5 Steps for Successful Storytelling
It’s true. Everyone has a great story to tell, but not everyone tells it in a way that can really connect. The online space is the perfect venue for sharing your story with the entire world, but if you make a mistake with its delivery it might as well be collecting dust in your home office.
That’s why we love Mindy McAdams’ advice on creating an audio slideshow with Soundslides to tell your story in the most efficient, impactful way. McAdams is a Professor of Journalism at the University of Florida in Gainesville, Fla. She put together this series of slides that will help you take your story from concept to creation. The piece is intended specifically for journalists, but can apply to any type of Soundslides production you’re making.
Step 1: Evaluate Your Story Idea
McAdams makes recommendations for considerations that will help you avoid pitfalls down the road, for example, do you have access to the idea you’re considering? Is your story visual? She recommends considering different angles for photographs and emphasizes establishing any key characters. These are great suggestions and can help you conceptualize a great story idea. We’d also like to add one more in this step and it is this – Consider Your Audience. If you know who you’re telling your story to or for you’ll be able to answer important questions like, how long should I make this story? And what types of things does my audience really need or want to know? What will motivate them to keep watching? Basically, why will they care? Considering the needs of your audience will also help you ask better interview questions and take better photos.
Step 2: Photos
One of the biggest questions you’ll have when you start shooting photos will probably be, how many photos do I need for my slideshow? McAdams recommends about 1 photo for every 5 seconds. For a 2 minute video that’s about 24 photos. Another thing to consider though is that for every 200 photos shot you can plan on getting 20 good ones. What’s this mean? Shoot lots of photos, about 10 times the number of photos you plan on using! If you’re running out of content try McAdams’ suggestions about getting different angles, different zooms – up close and wide angle, and shooting things that are interesting to see. You’ll also want to pay attention to specific things or ideas your sources mention in their interviews – if you missed these things or concepts in your initial photo shoot, make sure to go back and shoot more before production so you have everything you need. If you’re unfamiliar with your story concept, the characters, or details involved, I recommend doing interviews prior to shooting and then follow up your photos with any questions you may have after shooting.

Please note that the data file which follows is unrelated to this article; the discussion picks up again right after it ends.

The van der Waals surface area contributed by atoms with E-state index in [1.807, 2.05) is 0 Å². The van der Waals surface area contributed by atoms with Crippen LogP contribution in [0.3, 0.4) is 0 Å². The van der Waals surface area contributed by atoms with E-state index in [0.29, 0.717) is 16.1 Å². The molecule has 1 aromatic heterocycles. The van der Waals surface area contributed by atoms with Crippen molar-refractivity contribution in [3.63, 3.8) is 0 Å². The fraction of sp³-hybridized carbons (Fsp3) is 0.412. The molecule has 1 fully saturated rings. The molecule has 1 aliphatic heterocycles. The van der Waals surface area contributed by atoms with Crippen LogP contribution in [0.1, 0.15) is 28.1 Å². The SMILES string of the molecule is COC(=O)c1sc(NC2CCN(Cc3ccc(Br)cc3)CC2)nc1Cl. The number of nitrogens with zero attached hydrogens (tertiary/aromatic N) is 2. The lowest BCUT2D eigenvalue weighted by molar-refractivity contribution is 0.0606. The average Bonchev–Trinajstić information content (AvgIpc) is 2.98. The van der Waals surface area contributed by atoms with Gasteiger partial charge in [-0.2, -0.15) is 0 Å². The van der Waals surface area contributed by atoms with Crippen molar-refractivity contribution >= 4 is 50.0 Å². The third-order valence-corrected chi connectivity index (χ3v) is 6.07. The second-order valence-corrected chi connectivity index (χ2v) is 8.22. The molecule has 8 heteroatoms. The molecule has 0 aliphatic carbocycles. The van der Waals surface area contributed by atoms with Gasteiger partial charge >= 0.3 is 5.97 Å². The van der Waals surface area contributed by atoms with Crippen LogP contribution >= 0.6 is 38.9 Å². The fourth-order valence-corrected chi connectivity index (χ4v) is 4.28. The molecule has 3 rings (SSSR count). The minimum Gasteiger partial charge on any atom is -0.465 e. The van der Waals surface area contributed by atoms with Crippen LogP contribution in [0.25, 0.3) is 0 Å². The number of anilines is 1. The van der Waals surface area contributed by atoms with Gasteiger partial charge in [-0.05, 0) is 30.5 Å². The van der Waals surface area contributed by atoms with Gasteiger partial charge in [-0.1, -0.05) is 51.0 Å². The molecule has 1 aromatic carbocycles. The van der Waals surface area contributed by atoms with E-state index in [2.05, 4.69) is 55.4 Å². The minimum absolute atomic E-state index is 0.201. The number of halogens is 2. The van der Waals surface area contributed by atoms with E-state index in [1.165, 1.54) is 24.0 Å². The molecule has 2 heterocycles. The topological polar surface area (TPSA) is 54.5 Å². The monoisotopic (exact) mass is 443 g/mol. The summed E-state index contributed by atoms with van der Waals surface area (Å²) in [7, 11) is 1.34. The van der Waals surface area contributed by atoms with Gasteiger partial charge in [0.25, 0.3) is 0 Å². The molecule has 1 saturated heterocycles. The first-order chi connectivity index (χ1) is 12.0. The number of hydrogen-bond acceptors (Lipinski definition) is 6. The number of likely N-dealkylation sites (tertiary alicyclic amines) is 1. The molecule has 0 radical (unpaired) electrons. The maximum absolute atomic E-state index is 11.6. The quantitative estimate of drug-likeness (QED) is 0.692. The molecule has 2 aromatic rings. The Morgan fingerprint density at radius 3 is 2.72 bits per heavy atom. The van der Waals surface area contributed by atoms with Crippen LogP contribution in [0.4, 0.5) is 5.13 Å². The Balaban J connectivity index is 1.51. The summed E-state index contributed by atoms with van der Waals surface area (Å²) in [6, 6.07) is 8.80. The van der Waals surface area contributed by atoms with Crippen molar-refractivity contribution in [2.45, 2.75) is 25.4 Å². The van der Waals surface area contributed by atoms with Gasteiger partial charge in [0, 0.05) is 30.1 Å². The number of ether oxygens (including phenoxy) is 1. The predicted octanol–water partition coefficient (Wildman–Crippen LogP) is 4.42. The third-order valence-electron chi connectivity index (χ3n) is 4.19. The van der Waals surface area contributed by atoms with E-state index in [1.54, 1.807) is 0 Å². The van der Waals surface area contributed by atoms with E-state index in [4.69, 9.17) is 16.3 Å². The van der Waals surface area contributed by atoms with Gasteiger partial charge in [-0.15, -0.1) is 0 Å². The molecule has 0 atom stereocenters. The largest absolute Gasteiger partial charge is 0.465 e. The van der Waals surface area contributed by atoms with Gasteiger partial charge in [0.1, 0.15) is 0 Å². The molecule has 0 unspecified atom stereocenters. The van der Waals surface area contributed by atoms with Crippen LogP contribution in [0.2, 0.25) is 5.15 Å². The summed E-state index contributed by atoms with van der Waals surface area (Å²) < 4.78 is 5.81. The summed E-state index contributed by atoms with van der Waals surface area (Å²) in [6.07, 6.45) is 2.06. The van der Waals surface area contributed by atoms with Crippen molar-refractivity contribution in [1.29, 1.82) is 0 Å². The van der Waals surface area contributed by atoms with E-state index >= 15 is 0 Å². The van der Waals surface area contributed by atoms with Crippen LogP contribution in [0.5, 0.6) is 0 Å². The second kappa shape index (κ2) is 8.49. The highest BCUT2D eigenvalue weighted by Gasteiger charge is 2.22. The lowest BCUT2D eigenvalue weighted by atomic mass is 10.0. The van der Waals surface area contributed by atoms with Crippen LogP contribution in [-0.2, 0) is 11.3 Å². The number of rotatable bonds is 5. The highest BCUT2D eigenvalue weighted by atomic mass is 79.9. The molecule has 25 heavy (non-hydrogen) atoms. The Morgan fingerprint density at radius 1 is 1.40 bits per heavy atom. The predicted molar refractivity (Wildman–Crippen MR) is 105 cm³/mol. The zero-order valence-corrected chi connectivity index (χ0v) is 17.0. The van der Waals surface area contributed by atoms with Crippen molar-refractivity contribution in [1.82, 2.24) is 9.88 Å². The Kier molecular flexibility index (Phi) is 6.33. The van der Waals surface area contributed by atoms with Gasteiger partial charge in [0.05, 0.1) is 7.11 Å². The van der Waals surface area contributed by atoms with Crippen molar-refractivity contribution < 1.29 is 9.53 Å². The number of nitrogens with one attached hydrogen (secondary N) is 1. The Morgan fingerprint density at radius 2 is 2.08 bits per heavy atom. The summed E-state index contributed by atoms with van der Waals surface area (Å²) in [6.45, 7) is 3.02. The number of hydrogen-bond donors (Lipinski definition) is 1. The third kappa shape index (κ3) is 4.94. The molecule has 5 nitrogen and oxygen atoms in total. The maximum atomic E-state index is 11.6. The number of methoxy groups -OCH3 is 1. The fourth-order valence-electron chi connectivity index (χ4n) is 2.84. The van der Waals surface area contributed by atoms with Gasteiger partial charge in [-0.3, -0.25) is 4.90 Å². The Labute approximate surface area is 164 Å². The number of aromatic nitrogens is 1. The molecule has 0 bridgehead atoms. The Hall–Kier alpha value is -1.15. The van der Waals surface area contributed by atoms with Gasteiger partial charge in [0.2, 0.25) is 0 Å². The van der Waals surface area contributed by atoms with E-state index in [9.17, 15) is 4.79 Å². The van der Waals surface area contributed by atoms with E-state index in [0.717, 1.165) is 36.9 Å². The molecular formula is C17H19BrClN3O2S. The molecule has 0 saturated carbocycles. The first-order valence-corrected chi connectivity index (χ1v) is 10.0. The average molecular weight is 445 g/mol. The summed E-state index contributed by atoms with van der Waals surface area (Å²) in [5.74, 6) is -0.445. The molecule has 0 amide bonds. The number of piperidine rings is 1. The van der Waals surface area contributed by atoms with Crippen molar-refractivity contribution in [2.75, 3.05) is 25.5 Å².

Step 3: Captions
Collecting captions is not only good practice it will also help you tell your story. Every meaningful picture should have a caption including people’s names, places, and dates. Soundslides captions can also have a very powerful effect on Search Engine Optimization efforts, so if you’re looking for ways to increase traffic to your website or capitalize on important keywords related to your business, providing captions on your Soundslides images will make your content searchable.
Step 4: Audio
For most of us audio will be the biggest hurdle and also the most important part of creating impactful Soundslides project. Sound is rarely something that most of us isolate. So how do you become audio-aware? The best way to start is to close your eyes. When you’re at the photo shoot, try closing your eyes for a moment to gather in the sounds. If there is something specific that is important to your story, make sure to capture it with a professional recorder. Interviews should always be done in a quiet place, but what seems “quiet” often includes an air conditioner buzzing or passing cars. To get really good audio it is absolutely essential, let me repeat, absolutely essential to have a high quality microphone (more on this later). Couple that with a wind screen to block out background noise for the most professional sound.
McAdams makes two especially important interview tips. The first tip is to make your interview about feelings and experiences instead of facts. Facts can be easily written into captions, while experiences express emotion which will give more meaning to your slideshow.
The second tip is that the listener should not hear the reporter’s voice in the audio. It can be challenging to “turn off” your inner empathizer – it’s natural to want to laugh when someone says something funny or say “hhmmm-mm” to show someone that you care about what they’re saying. The best way to handle this is prior to the interview. Explain that you’ll be recording the interview and will being consciously trying not to interject while they’re speaking to retain the audio’s quality. Try non-verbal listening cues such as smiling, making eye contact, and nodding to keep your interviewee comfortable talking.
Step 5: Story Structure
Every story has a beginning, middle, and an end. McAdams recommends putting your ending together first, then the opening, and lastly filling in the middle. Personally, I think that when you’re creating an audience-centric piece, you’ll want to consider the opening first to make sure your viewers are motivated to watch. The best openings grab viewers’ attention. They might pose a question that takes the whole piece to answer or they might provide a bit of foreshadowing. The very best endings create an emotional response to take action. This is exactly the type of ending you’ll want to create if you’re using Soundslides to produce a marketing piece. For strictly journalistic pieces, the best endings and pieces change you or your perspective as a result of watching.
We hope these suggestions for Successful Storytelling help you when you’re producing your next Soundslides piece. Have an interesting piece to share? Don’t hesitate to contact us!